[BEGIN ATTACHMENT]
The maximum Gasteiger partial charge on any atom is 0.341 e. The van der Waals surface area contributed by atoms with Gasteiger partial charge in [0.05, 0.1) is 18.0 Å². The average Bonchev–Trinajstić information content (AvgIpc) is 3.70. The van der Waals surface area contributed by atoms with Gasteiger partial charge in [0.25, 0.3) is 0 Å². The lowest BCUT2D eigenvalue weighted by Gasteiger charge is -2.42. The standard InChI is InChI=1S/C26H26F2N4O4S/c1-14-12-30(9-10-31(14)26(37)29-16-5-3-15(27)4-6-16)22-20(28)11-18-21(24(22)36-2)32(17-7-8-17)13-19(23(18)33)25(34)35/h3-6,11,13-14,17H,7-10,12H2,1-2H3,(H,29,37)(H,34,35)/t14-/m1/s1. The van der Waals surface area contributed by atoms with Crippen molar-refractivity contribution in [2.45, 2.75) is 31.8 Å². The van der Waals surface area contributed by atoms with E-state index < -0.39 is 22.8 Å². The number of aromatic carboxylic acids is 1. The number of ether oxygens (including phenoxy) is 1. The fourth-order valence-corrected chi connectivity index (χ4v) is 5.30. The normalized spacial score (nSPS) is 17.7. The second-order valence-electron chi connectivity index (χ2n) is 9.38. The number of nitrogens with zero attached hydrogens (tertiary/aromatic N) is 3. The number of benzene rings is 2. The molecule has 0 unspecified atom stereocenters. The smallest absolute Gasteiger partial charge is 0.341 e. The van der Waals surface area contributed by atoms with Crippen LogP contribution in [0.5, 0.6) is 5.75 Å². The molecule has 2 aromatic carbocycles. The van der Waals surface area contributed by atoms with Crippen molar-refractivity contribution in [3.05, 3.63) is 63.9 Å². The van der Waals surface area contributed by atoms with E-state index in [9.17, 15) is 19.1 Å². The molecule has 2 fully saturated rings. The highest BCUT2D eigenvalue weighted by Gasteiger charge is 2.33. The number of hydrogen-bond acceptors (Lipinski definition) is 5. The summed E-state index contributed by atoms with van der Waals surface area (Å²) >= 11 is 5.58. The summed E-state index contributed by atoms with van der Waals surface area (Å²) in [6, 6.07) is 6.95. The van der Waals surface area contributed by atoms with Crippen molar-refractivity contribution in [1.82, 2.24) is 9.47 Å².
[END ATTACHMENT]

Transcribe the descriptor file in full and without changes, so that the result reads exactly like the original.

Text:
The maximum Gasteiger partial charge on any atom is 0.341 e. The van der Waals surface area contributed by atoms with Gasteiger partial charge in [0.05, 0.1) is 18.0 Å². The average Bonchev–Trinajstić information content (AvgIpc) is 3.70. The van der Waals surface area contributed by atoms with Gasteiger partial charge in [0.25, 0.3) is 0 Å². The lowest BCUT2D eigenvalue weighted by Gasteiger charge is -2.42. The standard InChI is InChI=1S/C26H26F2N4O4S/c1-14-12-30(9-10-31(14)26(37)29-16-5-3-15(27)4-6-16)22-20(28)11-18-21(24(22)36-2)32(17-7-8-17)13-19(23(18)33)25(34)35/h3-6,11,13-14,17H,7-10,12H2,1-2H3,(H,29,37)(H,34,35)/t14-/m1/s1. The van der Waals surface area contributed by atoms with Crippen molar-refractivity contribution in [2.45, 2.75) is 31.8 Å². The van der Waals surface area contributed by atoms with E-state index < -0.39 is 22.8 Å². The number of aromatic carboxylic acids is 1. The number of ether oxygens (including phenoxy) is 1. The fourth-order valence-corrected chi connectivity index (χ4v) is 5.30. The normalized spacial score (nSPS) is 17.7. The second-order valence-electron chi connectivity index (χ2n) is 9.38. The number of nitrogens with zero attached hydrogens (tertiary/aromatic N) is 3. The number of benzene rings is 2. The molecule has 0 unspecified atom stereocenters. The smallest absolute Gasteiger partial charge is 0.341 e. The van der Waals surface area contributed by atoms with Crippen LogP contribution in [0.5, 0.6) is 5.75 Å². The molecule has 2 aromatic carbocycles. The van der Waals surface area contributed by atoms with Crippen molar-refractivity contribution in [3.05, 3.63) is 63.9 Å². The van der Waals surface area contributed by atoms with E-state index in [9.17, 15) is 19.1 Å². The molecule has 2 fully saturated rings. The highest BCUT2D eigenvalue weighted by Gasteiger charge is 2.33. The number of hydrogen-bond acceptors (Lipinski definition) is 5. The summed E-state index contributed by atoms with van der Waals surface area (Å²) >= 11 is 5.58. The summed E-state index contributed by atoms with van der Waals surface area (Å²) in [6, 6.07) is 6.95. The van der Waals surface area contributed by atoms with Crippen molar-refractivity contribution in [1.82, 2.24) is 9.47 Å².